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From Rural Roots to Extension Excellence

Growing up surrounded by cattle and the Christmas tree industry in Ashe County, Alex Kissinger developed a profound connection to agriculture. This passion for farming grew during high school, his undergraduate program at NC State, and persisted throughout his career and ongoing education as a graduate student.

In high school, Kissinger was actively involved in FFA, where he focused on developing his Supervised Agricultural Experience project around a small egg business. His agriculture education teacher encouraged him to apply to NC State. Choosing the Prestage Department of Poultry Science, he successfully completed his bachelor’s degree.

Reflecting on his undergraduate years at NC State, Kissinger acknowledges the challenges of leaving a rural community for the urban setting of Raleigh. He highlights the unwavering support he received from his peers and professors, particularly mentioning the influence of Lynn Worley-Davis, Kenneth Anderson, and Johnny Rogers. Worley-Davis was the first member of the poultry department that Kissinger met and the professor that taught his first class at NC State. Kissinger also mentions his positive experience as a teaching assistant for Anderson’s poultry judging course and credits Rogers’ beef management course for steering him towards a career in extension, a realization that unfolded over time.

Following graduation, Kissinger initially faced setbacks in securing a position with an agriculture-based company. However, he discovered career opportunities with N.C. Cooperative Extension, ultimately choosing this path. Kissinger began his career as the Empowering Youth & Families Program Program Assistant for Ashe and Alleghany Counties and eventually gained a full-time extension position. Simultaneously, he pursued a master’s degree in agriculture and extension education and will be graduating in December 2023.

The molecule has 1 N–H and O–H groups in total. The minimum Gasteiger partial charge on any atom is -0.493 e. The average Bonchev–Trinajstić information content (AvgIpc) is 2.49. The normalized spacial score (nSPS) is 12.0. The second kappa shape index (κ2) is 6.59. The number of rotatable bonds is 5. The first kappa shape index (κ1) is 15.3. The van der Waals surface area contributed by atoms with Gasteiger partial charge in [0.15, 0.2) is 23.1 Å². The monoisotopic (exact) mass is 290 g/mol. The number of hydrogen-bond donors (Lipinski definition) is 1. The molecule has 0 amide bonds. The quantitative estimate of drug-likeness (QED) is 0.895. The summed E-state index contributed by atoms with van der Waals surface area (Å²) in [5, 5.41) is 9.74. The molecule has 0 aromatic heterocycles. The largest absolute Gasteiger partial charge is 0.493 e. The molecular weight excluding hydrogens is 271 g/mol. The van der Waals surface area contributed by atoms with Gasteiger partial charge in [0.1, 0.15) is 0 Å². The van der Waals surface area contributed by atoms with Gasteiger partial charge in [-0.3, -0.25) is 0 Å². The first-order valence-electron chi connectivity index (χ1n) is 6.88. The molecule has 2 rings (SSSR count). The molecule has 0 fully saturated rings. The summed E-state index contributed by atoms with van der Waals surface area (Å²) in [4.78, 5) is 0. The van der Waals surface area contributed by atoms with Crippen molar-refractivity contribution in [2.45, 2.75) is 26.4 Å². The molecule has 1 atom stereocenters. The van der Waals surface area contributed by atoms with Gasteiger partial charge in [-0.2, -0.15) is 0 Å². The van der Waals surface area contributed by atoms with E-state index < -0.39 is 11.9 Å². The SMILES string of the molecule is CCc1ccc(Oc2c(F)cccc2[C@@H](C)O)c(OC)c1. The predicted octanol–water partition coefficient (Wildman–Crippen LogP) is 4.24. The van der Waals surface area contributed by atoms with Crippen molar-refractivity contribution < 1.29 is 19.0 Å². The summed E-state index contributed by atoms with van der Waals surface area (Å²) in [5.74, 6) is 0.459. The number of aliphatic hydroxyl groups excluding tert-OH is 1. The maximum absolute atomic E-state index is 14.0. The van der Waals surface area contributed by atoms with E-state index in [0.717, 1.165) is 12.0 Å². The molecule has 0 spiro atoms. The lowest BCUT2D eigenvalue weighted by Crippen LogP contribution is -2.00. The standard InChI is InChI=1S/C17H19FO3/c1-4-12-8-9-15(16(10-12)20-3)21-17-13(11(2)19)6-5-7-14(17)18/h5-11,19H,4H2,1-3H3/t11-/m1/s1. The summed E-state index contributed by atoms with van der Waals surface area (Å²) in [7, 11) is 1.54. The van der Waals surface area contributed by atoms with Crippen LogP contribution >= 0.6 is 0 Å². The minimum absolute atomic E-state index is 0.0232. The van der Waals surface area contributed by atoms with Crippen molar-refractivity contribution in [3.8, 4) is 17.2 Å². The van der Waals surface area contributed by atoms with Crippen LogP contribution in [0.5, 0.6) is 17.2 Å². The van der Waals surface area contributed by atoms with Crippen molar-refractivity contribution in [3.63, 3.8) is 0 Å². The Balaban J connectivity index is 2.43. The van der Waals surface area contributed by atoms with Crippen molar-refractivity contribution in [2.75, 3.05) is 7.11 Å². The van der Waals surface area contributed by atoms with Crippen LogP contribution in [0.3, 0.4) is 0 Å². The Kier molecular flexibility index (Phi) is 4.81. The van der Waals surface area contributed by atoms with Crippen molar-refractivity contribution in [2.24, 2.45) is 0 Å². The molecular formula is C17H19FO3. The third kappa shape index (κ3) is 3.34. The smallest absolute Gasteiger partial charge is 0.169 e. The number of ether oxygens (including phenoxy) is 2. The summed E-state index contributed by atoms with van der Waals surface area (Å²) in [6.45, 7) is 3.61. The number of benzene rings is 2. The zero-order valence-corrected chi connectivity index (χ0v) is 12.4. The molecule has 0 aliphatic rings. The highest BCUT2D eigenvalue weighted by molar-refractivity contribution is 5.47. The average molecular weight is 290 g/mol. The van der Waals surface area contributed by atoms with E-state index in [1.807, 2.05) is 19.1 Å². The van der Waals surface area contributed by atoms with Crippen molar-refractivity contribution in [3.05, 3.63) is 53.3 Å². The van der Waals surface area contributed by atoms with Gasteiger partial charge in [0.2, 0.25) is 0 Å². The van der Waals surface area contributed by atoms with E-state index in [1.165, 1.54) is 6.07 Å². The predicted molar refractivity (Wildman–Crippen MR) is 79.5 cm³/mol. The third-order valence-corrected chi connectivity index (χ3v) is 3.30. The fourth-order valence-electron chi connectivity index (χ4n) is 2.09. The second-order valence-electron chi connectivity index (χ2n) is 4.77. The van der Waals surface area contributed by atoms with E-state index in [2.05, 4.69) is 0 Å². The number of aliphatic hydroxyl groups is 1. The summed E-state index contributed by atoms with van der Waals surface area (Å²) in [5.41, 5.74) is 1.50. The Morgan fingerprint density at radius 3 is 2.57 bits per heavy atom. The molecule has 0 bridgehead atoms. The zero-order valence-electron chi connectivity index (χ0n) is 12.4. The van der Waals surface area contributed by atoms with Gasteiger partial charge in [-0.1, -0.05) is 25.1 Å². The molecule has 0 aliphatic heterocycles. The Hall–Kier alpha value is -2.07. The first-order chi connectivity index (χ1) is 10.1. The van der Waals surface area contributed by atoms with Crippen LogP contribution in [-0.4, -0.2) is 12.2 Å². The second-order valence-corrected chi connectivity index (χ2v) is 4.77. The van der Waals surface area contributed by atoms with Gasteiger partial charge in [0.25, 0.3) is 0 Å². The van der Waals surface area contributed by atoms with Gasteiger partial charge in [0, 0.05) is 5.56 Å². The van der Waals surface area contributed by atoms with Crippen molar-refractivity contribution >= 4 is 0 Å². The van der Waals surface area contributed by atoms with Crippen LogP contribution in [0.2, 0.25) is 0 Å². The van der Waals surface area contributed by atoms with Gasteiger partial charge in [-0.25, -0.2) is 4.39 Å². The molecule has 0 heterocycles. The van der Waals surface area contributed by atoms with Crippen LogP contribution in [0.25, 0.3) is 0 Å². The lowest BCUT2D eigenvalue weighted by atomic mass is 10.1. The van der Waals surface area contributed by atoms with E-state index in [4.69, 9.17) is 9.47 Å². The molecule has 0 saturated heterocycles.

Currently serving as the 4-H agent for N.C. Cooperative Extension in Wilkes County, Kissinger oversees youth development programs. Reflecting on his role, he emphasizes, “I believe the work of a 4-H Agent, or Extension Agent in general, is important because of the impact we have in our communities. Our mission is to provide education and technology that enriches the lives, land, and economy of North Carolina.” 

During his graduate studies, Kissinger acknowledges Misty Lambert, Joseph Donaldson, and Katherine McKee as notable professors who aided him in balancing distance education and full-time work. Throughout his professional journey, Kissinger attributes his inspiration to supportive individuals in his life, particularly his grandparents and church community, who have consistently encouraged him to pursue his goals.

Expressing his gratitude for N.C. Cooperative Extension, he emphasizes, “I also want to recognize the N.C. Cooperative Extension colleagues that have helped me in my career and that have become great friends over the years. They push me to be the best agent I can and have provided advice to help me with that”. 

Looking ahead, Kissinger aspires to continue working with N.C. Cooperative Extension, fueled by his passion for the diverse tasks and interactions inherent in extension work. He also contemplates pursuing another master’s degree, potentially in animal or poultry science, affirming, “I enjoy working with Extension because of the variety of work we get to do as well as the people we interact with regularly through our work.”